Perfect competition provides a standard or benchmark against which the behaviour of markets can be judged. It is interesting to investigate how the actual markets deviate from perfectly competitive ones. However if a market deviates from the perfectly competitive model, it does not mean that the performance of the market can be improved. These are the main assumptions of a perfect competition. Firms produce the same or homogenous products: It means the product of one firm is indistinguishable from the other firm. This means trademarks and brands do not exist, and consumers cannot differentiate among the products from different firms. here are many buyers and sellers of the product: It assumes that buyers and sellers act as price takers, they take the price at which the product can be sold or purchased. Price of the product is determined by the market and there is no influence of buyer and seller. (ABE 2009)

All the buyers and sellers must possess information about the price and quality of the product : According to this assumption a single price must prevail throughout the market. All the buyers and sellers must be able to move in and out of the market easily without any conditions. Thus the market structure in practice deviates from the model of perfect competition. Market forces are the economic factors that affect the price and availability of a product in a free market. These forces influence the organisations to make changes in order to remain competitive and to serve customers more effectively. There are several market forces that affect the current organisations. Internet is one of them. Most of the UK population have access to online shopping service from the supermarkets and it is becoming more popular every year. (ABE, 2009)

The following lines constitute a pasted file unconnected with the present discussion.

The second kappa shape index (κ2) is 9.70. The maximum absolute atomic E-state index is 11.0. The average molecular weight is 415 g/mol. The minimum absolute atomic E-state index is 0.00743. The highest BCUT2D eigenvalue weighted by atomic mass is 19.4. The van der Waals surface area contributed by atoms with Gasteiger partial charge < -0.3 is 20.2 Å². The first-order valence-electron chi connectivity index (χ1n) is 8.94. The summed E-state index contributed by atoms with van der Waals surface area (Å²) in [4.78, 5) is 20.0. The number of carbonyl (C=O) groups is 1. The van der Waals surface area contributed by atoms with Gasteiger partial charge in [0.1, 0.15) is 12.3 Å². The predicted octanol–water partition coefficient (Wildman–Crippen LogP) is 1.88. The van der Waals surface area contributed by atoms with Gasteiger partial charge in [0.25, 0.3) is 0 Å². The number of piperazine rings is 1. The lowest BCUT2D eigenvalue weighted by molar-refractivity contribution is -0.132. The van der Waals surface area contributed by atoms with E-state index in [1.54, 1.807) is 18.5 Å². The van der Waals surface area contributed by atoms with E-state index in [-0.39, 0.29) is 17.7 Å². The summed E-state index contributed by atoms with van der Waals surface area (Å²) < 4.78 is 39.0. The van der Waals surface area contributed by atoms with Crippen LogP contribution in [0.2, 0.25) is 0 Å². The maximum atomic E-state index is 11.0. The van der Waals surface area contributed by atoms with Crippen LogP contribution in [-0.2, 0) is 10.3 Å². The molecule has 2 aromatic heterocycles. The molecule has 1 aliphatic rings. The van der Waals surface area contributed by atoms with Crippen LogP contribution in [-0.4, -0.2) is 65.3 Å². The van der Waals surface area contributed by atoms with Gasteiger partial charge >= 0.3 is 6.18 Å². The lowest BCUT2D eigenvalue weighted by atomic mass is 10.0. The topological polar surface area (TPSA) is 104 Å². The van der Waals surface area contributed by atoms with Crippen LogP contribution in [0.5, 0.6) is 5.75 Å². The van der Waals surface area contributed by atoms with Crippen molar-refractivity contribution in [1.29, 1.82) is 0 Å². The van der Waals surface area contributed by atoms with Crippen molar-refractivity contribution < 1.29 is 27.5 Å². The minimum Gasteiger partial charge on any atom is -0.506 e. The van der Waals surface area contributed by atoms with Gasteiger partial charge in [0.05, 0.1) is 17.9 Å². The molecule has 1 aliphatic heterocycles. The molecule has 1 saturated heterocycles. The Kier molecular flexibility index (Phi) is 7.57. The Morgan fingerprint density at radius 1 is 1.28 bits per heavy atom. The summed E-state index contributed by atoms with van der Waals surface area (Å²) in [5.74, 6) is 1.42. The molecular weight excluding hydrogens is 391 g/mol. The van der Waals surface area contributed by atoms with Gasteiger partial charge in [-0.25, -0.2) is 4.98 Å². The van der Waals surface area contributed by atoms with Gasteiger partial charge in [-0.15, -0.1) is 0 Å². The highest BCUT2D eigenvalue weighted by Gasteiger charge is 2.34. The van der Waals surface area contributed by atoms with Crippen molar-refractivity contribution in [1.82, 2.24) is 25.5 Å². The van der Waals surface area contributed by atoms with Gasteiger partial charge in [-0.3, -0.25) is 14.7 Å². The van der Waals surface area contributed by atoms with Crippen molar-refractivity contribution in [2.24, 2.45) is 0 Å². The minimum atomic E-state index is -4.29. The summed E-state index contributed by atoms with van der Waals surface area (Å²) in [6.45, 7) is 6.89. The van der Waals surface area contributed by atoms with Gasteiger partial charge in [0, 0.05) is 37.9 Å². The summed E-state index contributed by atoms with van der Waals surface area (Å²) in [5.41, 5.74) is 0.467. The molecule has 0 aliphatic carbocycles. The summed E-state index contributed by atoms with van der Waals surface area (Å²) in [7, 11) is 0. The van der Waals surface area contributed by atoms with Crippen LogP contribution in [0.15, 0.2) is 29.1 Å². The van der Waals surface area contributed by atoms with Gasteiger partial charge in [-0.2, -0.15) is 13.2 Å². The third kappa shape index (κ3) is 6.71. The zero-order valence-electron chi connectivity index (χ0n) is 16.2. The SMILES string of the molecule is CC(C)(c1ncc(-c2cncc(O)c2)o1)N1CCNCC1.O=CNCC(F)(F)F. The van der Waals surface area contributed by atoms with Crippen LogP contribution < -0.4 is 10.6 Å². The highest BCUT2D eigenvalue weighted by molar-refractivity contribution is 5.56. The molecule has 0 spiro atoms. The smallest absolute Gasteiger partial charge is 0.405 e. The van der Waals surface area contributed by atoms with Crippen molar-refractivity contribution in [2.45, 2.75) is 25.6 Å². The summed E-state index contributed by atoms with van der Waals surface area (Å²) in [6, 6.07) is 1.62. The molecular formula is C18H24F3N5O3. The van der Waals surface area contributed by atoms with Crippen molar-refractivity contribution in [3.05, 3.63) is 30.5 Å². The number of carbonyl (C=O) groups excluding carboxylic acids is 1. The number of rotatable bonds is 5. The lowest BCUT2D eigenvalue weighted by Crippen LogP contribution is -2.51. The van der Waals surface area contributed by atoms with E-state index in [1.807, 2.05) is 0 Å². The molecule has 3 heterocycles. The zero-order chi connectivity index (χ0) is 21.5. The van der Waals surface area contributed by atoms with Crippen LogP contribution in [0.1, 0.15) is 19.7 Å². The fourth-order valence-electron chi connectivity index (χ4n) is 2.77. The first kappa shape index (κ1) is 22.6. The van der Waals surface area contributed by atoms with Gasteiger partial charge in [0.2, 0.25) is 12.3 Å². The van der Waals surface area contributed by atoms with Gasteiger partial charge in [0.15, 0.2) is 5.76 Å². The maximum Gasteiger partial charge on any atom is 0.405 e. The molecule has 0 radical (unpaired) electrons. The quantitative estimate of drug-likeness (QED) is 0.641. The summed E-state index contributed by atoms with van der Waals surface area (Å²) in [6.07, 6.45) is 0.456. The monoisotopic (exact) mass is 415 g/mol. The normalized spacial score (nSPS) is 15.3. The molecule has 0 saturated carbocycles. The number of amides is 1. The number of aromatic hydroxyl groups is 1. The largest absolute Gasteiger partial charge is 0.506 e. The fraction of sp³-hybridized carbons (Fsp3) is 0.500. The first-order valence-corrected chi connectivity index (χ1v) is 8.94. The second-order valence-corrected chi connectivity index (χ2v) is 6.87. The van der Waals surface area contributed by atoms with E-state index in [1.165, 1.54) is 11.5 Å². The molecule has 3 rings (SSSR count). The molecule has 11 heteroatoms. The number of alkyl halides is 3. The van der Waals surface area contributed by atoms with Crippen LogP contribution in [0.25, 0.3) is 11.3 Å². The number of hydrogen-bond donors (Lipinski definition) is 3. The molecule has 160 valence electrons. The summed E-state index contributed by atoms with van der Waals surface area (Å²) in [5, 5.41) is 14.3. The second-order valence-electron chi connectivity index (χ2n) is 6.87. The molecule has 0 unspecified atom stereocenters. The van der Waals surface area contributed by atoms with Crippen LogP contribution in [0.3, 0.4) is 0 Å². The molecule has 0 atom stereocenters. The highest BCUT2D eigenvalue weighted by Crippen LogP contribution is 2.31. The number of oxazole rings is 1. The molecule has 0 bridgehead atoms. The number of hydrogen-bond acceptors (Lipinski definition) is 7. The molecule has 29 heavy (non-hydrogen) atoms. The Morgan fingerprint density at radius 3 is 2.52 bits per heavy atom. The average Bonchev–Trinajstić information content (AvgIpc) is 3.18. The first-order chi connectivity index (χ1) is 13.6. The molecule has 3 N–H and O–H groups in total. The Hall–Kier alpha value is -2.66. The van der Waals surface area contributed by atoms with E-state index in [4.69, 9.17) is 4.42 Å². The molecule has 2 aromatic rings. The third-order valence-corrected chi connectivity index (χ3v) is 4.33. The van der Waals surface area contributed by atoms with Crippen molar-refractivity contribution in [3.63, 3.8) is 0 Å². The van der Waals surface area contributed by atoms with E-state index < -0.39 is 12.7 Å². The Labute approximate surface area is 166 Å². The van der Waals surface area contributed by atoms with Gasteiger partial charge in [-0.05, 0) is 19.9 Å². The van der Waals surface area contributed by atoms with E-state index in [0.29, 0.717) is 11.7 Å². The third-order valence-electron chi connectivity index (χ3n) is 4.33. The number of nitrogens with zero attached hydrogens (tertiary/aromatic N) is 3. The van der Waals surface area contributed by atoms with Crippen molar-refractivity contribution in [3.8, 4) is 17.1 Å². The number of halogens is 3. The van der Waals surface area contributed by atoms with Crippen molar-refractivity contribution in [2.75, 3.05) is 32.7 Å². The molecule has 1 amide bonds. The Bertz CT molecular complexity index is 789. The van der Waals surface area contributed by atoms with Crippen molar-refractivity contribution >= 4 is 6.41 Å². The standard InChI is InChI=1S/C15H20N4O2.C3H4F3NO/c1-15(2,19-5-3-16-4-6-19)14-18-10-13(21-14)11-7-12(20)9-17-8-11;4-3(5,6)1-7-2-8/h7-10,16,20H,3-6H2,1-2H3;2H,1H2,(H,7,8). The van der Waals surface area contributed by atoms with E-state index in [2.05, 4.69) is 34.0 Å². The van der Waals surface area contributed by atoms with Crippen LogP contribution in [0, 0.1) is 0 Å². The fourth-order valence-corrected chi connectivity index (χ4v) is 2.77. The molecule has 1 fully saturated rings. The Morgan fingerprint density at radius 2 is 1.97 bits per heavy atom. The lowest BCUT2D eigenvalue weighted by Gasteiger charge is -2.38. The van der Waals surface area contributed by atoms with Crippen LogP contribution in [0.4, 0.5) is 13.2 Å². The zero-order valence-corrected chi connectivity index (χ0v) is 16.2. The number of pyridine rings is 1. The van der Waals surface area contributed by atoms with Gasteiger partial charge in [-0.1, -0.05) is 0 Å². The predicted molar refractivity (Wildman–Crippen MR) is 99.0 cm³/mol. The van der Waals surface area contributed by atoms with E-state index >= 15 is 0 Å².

Task 4:

International trade is an essential feature of the UK economy . UK can sustain its economics strengths and progress in an increasingly competitive global economy. Even without any assistance from economic theory, it is not difficult to list some important advantages from international exchange. Among the more common benefits are the following. Better Supply of Goods : Through international trade, a country may obtain goods which it could not obtain otherwise. For instance Britain could not enjoy tropical fruit or manufactured goods made of copper, nickel, and many other metals, if it were not for the existence of international trade.(ABE 2009)

Lower Costs : A country can obtain goods which it could not grow or produce itself, and it can also obtain goods which it could grow or produce – but only at higher cost than in other countries. International trade, by opening up the whole world for trading purposes, increases the size of the markets for various goods. Production on a larger scale is then possible, allowing full advantage to be taken of economies of scale. For instance, if Switzerland only made watches for its own comparatively small domestic market, the cost of production per unit would be much higher than it is; in fact, Switzerland supplies many parts of the world with watches. (ABE 2009)